Reading and racing

Published 12:00 am Saturday, June 3, 2006

The kindergartners, first-and second-graders have taken their seats. A motor revs in the background as a fleet of teachers press plastic checkered flags into the students hands.

“If you lose these they’re gone forever,” says one teacher with a smile. “And don’t hit each other with them.”

The teachers of Symmes Valley Elementary tried to keep the students seated on the wooden bleacher of Rocky Top Raceway on Friday afternoon, but it was a losing battle.

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Then, with a roar, the already tenuous grasp the teachers had on the tots slips away completely as Mike Mays’ car speeds on to the track, leaving a crowd of dust in its wake.

“This is the best day ever!” shouts Caleb Hackworth above the clamor.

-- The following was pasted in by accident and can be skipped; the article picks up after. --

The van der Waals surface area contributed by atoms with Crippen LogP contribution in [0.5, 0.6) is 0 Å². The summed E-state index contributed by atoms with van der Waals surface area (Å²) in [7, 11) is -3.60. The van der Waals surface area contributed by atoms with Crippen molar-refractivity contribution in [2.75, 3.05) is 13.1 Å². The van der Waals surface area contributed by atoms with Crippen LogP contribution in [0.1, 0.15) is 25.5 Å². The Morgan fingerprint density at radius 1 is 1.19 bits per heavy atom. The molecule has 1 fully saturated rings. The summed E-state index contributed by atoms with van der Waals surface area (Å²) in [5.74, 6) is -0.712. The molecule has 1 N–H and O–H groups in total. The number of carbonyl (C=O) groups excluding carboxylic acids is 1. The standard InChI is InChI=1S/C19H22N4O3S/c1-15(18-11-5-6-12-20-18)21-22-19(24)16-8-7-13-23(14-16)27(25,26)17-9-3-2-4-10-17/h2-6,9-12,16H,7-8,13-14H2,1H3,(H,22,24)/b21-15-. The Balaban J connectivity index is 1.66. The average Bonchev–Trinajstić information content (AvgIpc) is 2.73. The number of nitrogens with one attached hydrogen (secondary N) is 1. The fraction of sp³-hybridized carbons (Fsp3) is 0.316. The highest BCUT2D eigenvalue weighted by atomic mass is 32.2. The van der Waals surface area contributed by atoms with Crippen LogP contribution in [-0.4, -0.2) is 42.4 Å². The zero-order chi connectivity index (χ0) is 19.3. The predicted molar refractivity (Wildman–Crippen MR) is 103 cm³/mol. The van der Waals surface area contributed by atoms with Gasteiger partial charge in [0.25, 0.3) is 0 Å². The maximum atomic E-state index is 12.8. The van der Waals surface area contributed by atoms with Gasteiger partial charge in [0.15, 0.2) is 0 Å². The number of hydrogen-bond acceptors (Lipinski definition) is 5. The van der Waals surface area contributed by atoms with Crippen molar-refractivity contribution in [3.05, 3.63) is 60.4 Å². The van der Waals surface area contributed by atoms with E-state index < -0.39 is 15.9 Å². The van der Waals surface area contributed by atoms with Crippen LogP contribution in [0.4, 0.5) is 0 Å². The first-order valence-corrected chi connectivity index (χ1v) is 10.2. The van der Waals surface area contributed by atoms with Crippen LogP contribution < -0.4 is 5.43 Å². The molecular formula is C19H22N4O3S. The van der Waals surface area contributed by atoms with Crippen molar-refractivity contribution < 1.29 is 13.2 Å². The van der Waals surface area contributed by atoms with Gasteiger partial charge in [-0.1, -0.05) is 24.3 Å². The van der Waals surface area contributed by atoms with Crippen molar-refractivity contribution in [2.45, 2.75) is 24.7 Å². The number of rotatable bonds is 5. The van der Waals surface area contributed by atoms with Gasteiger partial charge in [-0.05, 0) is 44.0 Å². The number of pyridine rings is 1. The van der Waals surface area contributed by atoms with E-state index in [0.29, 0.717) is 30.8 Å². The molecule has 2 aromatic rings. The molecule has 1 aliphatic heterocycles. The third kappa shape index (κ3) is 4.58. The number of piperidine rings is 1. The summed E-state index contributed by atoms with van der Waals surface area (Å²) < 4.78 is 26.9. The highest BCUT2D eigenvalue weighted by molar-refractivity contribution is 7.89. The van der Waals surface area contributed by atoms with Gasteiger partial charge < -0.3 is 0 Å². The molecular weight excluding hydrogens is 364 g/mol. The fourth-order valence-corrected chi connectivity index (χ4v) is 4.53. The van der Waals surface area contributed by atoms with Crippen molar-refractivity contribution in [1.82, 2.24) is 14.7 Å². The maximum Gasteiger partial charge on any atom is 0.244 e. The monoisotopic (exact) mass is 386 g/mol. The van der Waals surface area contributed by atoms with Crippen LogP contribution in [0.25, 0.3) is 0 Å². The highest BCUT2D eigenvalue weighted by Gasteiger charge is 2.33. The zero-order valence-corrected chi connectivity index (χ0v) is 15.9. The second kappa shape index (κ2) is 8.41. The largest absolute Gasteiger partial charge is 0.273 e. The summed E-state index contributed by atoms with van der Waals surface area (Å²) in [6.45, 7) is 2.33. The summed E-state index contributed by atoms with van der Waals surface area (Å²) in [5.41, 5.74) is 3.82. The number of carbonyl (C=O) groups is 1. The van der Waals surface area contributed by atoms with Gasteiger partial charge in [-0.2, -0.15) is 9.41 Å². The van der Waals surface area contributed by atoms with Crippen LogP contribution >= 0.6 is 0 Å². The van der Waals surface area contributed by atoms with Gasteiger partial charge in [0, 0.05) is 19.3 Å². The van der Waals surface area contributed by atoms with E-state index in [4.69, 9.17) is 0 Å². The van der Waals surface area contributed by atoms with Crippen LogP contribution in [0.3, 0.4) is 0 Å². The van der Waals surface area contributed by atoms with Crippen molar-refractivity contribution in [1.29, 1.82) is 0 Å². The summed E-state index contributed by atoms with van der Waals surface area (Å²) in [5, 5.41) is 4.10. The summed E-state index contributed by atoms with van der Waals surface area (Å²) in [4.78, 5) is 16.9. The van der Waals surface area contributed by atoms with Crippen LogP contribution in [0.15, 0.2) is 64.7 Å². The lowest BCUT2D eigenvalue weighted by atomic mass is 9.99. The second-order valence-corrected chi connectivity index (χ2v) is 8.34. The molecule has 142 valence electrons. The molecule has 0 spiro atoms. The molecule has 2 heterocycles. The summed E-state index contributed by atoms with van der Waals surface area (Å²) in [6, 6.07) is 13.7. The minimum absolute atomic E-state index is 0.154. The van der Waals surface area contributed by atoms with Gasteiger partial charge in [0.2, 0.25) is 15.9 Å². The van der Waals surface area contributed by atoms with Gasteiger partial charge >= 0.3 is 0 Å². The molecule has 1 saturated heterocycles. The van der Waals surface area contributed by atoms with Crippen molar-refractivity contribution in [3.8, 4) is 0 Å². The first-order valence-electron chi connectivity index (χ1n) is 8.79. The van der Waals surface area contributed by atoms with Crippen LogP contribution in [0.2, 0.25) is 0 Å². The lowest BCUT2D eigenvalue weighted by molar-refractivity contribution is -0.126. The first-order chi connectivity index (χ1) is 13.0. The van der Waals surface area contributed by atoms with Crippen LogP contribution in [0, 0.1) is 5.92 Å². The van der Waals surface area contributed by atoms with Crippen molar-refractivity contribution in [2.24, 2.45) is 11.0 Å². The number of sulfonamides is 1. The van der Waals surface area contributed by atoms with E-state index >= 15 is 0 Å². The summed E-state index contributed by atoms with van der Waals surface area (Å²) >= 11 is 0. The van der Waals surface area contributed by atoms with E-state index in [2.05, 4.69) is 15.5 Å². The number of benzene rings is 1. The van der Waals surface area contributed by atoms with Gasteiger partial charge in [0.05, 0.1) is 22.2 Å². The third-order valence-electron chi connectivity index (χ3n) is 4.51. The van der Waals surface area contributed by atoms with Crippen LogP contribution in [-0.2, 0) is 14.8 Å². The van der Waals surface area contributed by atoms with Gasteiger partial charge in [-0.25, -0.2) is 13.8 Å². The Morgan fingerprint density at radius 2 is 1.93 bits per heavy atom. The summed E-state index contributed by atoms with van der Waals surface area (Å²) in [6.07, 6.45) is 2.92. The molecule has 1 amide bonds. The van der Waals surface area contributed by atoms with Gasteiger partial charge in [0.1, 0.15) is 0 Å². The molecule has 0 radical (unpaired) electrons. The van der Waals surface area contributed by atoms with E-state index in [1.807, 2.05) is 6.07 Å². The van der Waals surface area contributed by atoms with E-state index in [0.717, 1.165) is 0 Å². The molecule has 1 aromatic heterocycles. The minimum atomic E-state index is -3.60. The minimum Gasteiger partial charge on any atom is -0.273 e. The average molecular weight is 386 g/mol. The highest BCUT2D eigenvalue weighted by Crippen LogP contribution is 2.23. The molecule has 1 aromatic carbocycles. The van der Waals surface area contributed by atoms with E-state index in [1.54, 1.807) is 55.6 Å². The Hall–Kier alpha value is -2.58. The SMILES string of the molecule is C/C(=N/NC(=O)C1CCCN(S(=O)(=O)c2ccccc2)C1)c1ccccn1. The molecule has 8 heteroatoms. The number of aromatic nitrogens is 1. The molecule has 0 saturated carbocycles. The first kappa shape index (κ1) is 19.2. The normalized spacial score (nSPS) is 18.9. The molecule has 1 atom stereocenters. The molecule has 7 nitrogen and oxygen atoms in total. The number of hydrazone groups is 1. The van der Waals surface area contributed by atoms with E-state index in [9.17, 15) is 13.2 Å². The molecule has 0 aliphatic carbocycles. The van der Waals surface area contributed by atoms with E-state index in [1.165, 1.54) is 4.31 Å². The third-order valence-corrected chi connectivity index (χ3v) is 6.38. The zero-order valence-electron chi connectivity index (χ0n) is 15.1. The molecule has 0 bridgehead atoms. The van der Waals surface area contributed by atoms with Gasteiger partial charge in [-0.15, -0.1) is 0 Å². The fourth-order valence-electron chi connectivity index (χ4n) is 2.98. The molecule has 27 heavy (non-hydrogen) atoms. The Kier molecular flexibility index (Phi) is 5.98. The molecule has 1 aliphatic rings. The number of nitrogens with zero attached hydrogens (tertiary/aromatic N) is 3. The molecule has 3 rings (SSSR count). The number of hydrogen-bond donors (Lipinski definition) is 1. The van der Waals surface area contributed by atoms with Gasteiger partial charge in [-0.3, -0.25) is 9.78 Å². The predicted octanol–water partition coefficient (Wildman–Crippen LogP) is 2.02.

Ever heard a kindergartner talk that way about reading before?

That’s right, behind all the glitz of the race car, this is an event to promote reading, the culmination of Symmes Valley Elementary’s “Take the Lead - Read” week.

All week, students from the school have been racing to finish as many books as they could, attempting to pass other classes at the school.

“I read 51 books,” exclaimed kindergartner Preston Dowden. Not one to be outdone, Caleb quickly answers “I read 92!”

“No you didn’t, Caleb,” Preston quickly answered with a laugh. “He’s a big liar.”

Regardless of Caleb’s exact figure, teacher Patty Bellville said that the program had blown the doors off the staff’s expectations.

“It’s going really well,” Bellville said. “Our goal was to read 1,000 books this week, and I think we’ve read over 2,500. So, so far, so good.”

The kids had gotten amped for reading by a week of events, such as puppet shows and safety lessons from state troopers, that all tied in with reading. For example, two drivers had visited the school on Thursday to emphasize how important reading was in their jobs.

As the students cheered on Mays around the track, perhaps it was themselves they should have been celebrating. If the goal was developing a rabid interest in reading, then the checkered flag could have been lowered on the students and staff of Symmes Valley Elementary long ago.